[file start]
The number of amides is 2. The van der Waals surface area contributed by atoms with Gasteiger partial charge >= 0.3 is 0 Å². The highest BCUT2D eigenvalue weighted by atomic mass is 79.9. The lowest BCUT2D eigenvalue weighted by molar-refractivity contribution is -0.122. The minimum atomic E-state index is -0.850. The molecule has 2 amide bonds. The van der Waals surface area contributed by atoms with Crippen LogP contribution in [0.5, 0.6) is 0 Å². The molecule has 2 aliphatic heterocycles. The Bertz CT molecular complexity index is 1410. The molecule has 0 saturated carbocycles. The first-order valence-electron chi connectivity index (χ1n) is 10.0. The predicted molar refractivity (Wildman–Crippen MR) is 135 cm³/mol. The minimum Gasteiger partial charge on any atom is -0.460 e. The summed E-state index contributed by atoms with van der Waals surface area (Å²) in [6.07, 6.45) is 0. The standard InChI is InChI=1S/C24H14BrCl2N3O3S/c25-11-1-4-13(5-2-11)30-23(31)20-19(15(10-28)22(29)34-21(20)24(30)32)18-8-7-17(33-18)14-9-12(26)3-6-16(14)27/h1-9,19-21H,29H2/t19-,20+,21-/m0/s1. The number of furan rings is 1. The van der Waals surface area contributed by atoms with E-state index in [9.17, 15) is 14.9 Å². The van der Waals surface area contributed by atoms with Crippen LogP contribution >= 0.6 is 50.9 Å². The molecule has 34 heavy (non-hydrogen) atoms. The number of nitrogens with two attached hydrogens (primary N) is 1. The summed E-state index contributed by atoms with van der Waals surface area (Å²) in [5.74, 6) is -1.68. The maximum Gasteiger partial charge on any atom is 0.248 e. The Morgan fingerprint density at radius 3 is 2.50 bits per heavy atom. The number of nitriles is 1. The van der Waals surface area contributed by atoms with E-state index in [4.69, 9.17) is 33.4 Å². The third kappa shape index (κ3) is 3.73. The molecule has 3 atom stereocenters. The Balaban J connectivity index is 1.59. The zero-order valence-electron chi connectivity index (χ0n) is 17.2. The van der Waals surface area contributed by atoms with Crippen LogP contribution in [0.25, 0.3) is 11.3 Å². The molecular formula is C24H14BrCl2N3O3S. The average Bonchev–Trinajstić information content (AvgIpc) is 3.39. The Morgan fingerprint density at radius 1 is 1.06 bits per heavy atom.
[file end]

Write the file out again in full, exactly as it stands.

The number of amides is 2. The van der Waals surface area contributed by atoms with Gasteiger partial charge >= 0.3 is 0 Å². The highest BCUT2D eigenvalue weighted by atomic mass is 79.9. The lowest BCUT2D eigenvalue weighted by molar-refractivity contribution is -0.122. The minimum atomic E-state index is -0.850. The molecule has 2 amide bonds. The van der Waals surface area contributed by atoms with Crippen LogP contribution in [0.5, 0.6) is 0 Å². The molecule has 2 aliphatic heterocycles. The Bertz CT molecular complexity index is 1410. The molecule has 0 saturated carbocycles. The first-order valence-electron chi connectivity index (χ1n) is 10.0. The predicted molar refractivity (Wildman–Crippen MR) is 135 cm³/mol. The minimum Gasteiger partial charge on any atom is -0.460 e. The summed E-state index contributed by atoms with van der Waals surface area (Å²) in [6.07, 6.45) is 0. The standard InChI is InChI=1S/C24H14BrCl2N3O3S/c25-11-1-4-13(5-2-11)30-23(31)20-19(15(10-28)22(29)34-21(20)24(30)32)18-8-7-17(33-18)14-9-12(26)3-6-16(14)27/h1-9,19-21H,29H2/t19-,20+,21-/m0/s1. The number of furan rings is 1. The van der Waals surface area contributed by atoms with E-state index in [9.17, 15) is 14.9 Å². The van der Waals surface area contributed by atoms with Crippen LogP contribution >= 0.6 is 50.9 Å². The molecule has 34 heavy (non-hydrogen) atoms. The number of nitrogens with two attached hydrogens (primary N) is 1. The summed E-state index contributed by atoms with van der Waals surface area (Å²) in [5.74, 6) is -1.68. The maximum Gasteiger partial charge on any atom is 0.248 e. The Morgan fingerprint density at radius 3 is 2.50 bits per heavy atom. The number of nitriles is 1. The van der Waals surface area contributed by atoms with E-state index in [4.69, 9.17) is 33.4 Å². The third kappa shape index (κ3) is 3.73. The molecule has 3 atom stereocenters. The Balaban J connectivity index is 1.59. The zero-order valence-electron chi connectivity index (χ0n) is 17.2. The van der Waals surface area contributed by atoms with Crippen LogP contribution in [0.25, 0.3) is 11.3 Å². The molecular formula is C24H14BrCl2N3O3S. The average Bonchev–Trinajstić information content (AvgIpc) is 3.39. The Morgan fingerprint density at radius 1 is 1.06 bits per heavy atom.